Maiah Wynne at Sun Valley Museum of Art

You are trained and work with an art therapy non-profit organization. Can you tell us a little about that and how you got involved?

A few years ago, I partnered with an organization called First Aid Arts. I became aware of their work after singing at an annual fundraiser in Seattle. I was so moved by what I had learned that I decided to take their training course. I learned about how trauma affects the brain and how art-based tools can help people heal from trauma. Their program is inspiring and transformative, and they've brought music and art-based practices to communities all over the world who have suffered from trauma in various forms, from war or human trafficking to violence and displacement. I was deeply inspired by their work and was honored to partner with them in my own work as a musician. I've since taken what I've learned and implemented it into the workshops that I've led across the country, sharing tools and easy practices to help regulate the nervous system and starting conversations about mental health and the arts.

Maiah Wynne at Sun Valley Museum of Art

As a teenage runaway, you can sympathize with what kids are dealing with emotionally and empathize with what they're going through. How can kids use music to heal or connect or even as a channel for their emotions? Sometimes it’s hard for kids to put their feelings and emotions into words. How do you use music to heal?

Music can help regulate the nervous system through writing, singing, dancing, or listening. The music I make and how I create is unique to me, as it is for everyone else. That's part of what makes the process so beautiful. I can take a single prompt, and a dozen people will create something different. We all have our unique challenges, battles, perspectives, and creative spirits. Using music to process looks different for everybody.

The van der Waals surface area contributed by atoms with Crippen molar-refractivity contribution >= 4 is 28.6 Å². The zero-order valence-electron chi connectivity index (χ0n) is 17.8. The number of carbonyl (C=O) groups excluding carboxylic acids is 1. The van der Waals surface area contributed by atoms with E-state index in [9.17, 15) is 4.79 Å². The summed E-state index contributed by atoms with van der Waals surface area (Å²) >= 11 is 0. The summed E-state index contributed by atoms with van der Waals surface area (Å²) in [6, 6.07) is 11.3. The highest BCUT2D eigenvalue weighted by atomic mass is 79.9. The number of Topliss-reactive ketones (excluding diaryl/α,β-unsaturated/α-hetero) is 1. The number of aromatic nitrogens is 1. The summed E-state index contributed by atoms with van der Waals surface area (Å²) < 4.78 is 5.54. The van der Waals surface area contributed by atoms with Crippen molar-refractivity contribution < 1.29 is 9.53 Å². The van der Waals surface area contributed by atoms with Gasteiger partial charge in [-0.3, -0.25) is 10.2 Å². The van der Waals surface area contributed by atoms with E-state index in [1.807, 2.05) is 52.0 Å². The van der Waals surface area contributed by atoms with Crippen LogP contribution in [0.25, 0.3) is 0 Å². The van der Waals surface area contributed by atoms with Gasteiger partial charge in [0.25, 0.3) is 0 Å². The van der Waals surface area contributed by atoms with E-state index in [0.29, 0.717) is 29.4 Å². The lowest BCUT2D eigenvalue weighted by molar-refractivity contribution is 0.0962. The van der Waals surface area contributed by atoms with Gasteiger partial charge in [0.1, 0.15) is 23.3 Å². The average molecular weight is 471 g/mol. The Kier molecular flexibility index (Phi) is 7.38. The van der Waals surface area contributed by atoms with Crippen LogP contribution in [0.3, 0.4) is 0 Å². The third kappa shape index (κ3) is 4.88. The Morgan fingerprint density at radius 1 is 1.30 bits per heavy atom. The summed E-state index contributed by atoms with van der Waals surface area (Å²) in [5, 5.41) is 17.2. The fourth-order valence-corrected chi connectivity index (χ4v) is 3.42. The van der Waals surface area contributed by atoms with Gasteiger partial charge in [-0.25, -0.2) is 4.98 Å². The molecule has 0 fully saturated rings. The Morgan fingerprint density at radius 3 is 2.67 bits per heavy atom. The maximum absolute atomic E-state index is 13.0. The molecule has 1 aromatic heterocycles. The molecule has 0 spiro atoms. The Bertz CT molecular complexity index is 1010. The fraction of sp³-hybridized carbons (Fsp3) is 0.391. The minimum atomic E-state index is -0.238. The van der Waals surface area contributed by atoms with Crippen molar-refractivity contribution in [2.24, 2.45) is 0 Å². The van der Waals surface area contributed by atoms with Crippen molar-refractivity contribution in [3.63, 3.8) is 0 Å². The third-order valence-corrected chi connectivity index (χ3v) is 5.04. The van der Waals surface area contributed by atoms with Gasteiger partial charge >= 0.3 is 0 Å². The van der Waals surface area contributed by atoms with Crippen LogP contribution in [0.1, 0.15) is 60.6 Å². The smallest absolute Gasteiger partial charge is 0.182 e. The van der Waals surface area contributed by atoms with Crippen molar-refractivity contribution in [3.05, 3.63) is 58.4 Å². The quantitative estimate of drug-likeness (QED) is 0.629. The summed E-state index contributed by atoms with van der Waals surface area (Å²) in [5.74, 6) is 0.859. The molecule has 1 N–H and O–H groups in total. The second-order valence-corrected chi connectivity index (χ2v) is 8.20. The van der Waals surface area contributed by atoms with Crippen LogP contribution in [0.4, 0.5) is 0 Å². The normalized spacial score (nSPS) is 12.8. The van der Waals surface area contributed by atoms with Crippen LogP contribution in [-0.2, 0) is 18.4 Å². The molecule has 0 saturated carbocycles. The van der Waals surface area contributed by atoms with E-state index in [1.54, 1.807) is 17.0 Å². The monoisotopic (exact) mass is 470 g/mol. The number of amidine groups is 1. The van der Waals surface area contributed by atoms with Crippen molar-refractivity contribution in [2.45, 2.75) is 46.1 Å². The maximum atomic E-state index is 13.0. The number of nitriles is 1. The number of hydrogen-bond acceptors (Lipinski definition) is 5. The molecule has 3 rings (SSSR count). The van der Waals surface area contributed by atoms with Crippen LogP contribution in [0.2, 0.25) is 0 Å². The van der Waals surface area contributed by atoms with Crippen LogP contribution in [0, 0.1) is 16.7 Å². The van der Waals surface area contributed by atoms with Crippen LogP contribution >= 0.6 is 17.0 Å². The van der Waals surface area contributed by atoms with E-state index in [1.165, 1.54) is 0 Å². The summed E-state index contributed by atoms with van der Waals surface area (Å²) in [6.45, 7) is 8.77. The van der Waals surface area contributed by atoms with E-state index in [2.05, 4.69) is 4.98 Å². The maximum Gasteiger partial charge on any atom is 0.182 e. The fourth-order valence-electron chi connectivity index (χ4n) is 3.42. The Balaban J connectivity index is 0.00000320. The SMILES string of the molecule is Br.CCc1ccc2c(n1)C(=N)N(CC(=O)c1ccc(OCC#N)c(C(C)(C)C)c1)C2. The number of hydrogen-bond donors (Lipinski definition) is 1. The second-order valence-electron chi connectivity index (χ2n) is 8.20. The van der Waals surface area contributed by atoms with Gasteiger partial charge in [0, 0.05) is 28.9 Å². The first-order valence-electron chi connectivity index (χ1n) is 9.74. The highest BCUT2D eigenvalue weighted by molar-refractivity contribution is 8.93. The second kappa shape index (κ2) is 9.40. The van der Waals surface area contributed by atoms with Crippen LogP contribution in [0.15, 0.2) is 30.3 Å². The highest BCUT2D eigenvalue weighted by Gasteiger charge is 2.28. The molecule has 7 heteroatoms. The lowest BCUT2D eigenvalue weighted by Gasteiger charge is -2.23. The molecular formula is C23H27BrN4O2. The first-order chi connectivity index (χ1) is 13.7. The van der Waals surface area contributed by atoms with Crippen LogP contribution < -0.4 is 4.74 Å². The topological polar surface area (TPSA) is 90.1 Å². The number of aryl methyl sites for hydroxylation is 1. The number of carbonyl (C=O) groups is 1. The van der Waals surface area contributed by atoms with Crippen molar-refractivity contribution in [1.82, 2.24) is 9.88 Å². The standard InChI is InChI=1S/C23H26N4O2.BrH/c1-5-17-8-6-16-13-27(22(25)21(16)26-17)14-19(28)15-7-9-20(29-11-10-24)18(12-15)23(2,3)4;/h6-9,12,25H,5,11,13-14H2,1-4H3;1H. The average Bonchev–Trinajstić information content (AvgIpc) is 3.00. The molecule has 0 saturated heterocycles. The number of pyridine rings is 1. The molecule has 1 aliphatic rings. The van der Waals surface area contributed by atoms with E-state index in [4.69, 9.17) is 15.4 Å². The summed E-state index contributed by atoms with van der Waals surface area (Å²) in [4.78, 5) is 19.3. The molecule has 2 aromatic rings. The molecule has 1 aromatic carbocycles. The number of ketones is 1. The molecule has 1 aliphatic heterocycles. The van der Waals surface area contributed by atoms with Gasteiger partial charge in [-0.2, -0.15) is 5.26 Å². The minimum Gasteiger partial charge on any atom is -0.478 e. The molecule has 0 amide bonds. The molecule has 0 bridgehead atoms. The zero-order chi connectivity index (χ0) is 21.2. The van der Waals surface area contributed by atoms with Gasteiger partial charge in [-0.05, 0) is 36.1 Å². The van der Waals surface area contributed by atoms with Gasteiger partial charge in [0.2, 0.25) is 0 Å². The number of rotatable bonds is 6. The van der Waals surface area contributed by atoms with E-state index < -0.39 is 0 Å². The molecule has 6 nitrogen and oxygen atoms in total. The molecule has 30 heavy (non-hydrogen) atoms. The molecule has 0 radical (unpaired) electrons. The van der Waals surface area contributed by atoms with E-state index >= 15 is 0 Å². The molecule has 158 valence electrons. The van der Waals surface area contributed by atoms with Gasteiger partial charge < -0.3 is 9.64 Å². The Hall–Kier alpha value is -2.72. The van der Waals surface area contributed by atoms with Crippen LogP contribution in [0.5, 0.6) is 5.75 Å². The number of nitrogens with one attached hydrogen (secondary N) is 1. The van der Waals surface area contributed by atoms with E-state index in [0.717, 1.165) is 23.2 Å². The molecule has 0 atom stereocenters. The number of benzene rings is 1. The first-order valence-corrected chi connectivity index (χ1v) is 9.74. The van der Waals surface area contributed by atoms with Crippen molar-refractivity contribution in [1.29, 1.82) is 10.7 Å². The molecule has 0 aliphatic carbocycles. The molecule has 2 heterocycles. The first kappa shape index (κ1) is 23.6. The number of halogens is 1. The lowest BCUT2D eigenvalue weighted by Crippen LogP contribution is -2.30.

The biggest hurdle for most people is simply giving themselves permission to try.  I like to encourage introspection and self-reflection along the way.

Can you talk about your project Envy of None? How is it to play with rock legend Rush guitarist Alex Lifeson? How did you meet him? How did you form a band? Was it chance or organized? Do you have anything coming up with him?

Envy of None has been such a fun project to be a part of. I won a song contest about 5 years ago, and through that I was connected with Andy Curran, a Canadian rock musician. I won a mentorship session with Andy, and we hit it off and decided to work on some music together. Andy and his musical partner Alf brought Alex on board. We ended up creating an entire album and releasing it last year, and it charted in the US, UK, and Canada. It was all very exciting, and it was really fun to step out of my normal genre. We have a second album in the works right now. I love my Canadian brothers! They've been a joy to work with.

Maiah Wynne and Envy of None

Can you give us a preview of the workshop that you will be leading this week at the Sun Valley Museum of Art? What attendees can expect from the workshop?

The workshop will cover songwriting, mental health, and music, and a bit about my journey as a musician. I adapt my workshops to the group, either writing a song together or in smaller groups. I'll also be answering questions.

I'm excited to meet everyone and to get the chance to work with the wonderful Sun Valley community!

Learn more about Maiah Wynne at